A Joint Advisory released today by members of the Five Eyes intelligence alliance warned MSPs and their customers that they’re being targeted by supply chain attacks. Excerpts:
This joint Cybersecurity Advisory (CSA) provides actions MSPs and their customers can take to reduce their risk of falling victim to a cyber intrusion. This advisory describes cybersecurity best practices for information and communications technology (ICT) services and functions, focusing on guidance that enables transparent discussions between MSPs and their customers on securing sensitive data
Among many recommendations, the advisory recommends the following preventive measures ands provides links to resources.
- Improve security of vulnerable devices
- Protect internet-facing services
- Defend against brute force and password spraying
- Defend against phishing
- Enable/improve monitoring and logging processes.
- Enforce multifactor authentication (MFA).
- Manage internal architecture risks and segregate internal networks.
- Apply the principle of least privilege.
- Deprecate obsolete accounts and infrastructure.
We are glad that the advisory comes with specific tactical measures as guidance. Digging into the advisory details, we see a common theme around protection from password centric attacks (brute force, spraying, phishing, lack of MFA, re-enrollment and account recovery). The report also emphasizes that MFA should also be enforced with their upstream service providers.
Research has shown that users with MFA enabled are up to 99% less likely to a compromise, yet adoption remains low. We believe that implementing MFA across an organization is a first step and for it to be successful, the following should be taken into account:
· MFA needs to be easy to deploy and use
· MFA should be easy to use and not introduce friction
· MFA should incorporate both active and passive mechanisms to allow fast access
· MFA should incorporate application and user behavior to reduce cumbersome static policy
For a mature organization we recommend eliminating as many passwords as possible in parallel with MFA, especially for sensitive customer management accounts. Removal of passwords eliminates all password centric attacks in the advisory, i.e. brute force, password spraying, phishing, and knowledge-based account recovery.
Supply chain attacks are always a concern, but even more so when thinking of the access given to IT managed service providers. MSPs provide for a single entry point to access a bevy of targets not only stopping at the MSP’s direct customers but also their customers’ customers. This is the true threat of a supply chain attack, many small to medium enterprises have made the business decision to outsource their IT functions. This method is extremely cost effective and provides a greater ability to meet the ever changing and growing needs of the organization in an economical manner. However, if that MSP does not secure themselves against compromise it puts all systems downstream at risk. It would be like contaminating the entire Mississippi River by simply dumping poison in Lake Itasca in Minnesota.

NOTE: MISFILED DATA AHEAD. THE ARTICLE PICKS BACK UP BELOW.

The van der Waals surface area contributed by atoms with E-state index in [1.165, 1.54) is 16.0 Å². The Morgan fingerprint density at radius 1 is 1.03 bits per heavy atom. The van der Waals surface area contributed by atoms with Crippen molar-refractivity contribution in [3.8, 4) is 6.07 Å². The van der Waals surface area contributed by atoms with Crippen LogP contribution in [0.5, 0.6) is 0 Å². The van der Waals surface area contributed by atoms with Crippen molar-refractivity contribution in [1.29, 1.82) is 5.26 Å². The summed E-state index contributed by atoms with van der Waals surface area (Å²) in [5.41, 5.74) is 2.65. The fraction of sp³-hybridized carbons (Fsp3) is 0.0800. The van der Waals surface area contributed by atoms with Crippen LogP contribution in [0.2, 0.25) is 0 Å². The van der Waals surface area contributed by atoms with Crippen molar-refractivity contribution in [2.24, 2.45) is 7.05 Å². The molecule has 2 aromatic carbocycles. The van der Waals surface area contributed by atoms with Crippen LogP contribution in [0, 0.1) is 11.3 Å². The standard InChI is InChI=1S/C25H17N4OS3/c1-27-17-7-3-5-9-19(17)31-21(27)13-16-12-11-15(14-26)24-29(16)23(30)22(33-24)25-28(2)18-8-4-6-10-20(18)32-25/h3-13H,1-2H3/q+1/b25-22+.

MSPs are also trying to pivot into security functions for their customers as well, which increases the concern of a lack of focus. We can’t be all things to all people without diminishing our ability to be excellent in areas of focus. IT and Security are natural siblings in technology services, but they are each complex topics requiring a proper focus to do well, and should be leveraged as such.
MSPs are critical infrastructure as they support multiple end customers with private and public cloud and network infrastructure services. The FVEYs advisory specifically highlights state-sponsored advanced persistent threat (APT) groups who are likely to target MSPs on customer data that can cascade into further cyber espionage or ransomware attacks. Such threat actors have sophisticated toolkits that can operate underneath the network session layer where VPN encryption usually takes place. This makes all network traffic flows vulnerable to Steal Now Decrypt Later (SNDL) forms of Man In The Middle (MITM) attacks.
MSPs should bolster their security operations with advanced threat detection and invest in military grade network protection solutions to assure customer data protection. End customers and businesses should utilize a modern VPN that offers network obfuscation and multipathing capabilities that enables both data privacy, security and virtual infrastructure resiliency even in the event the network provider “underlay\” is compromised through such methods.
This should be no surprise to those who follow CyberSecurity. The hackers go where the gold is. The move in that last decade has been to the cloud and almost immediately following, to managed cloud services – the MSSP. The MSSPs are a welcomed force is the battle against cyber threats. The fact that a centralized group can share advanced tools and secure practices across their tenants is a positive for the industry. It is imperative that these groups stay on top of the latest trends and automation – especially around identity security.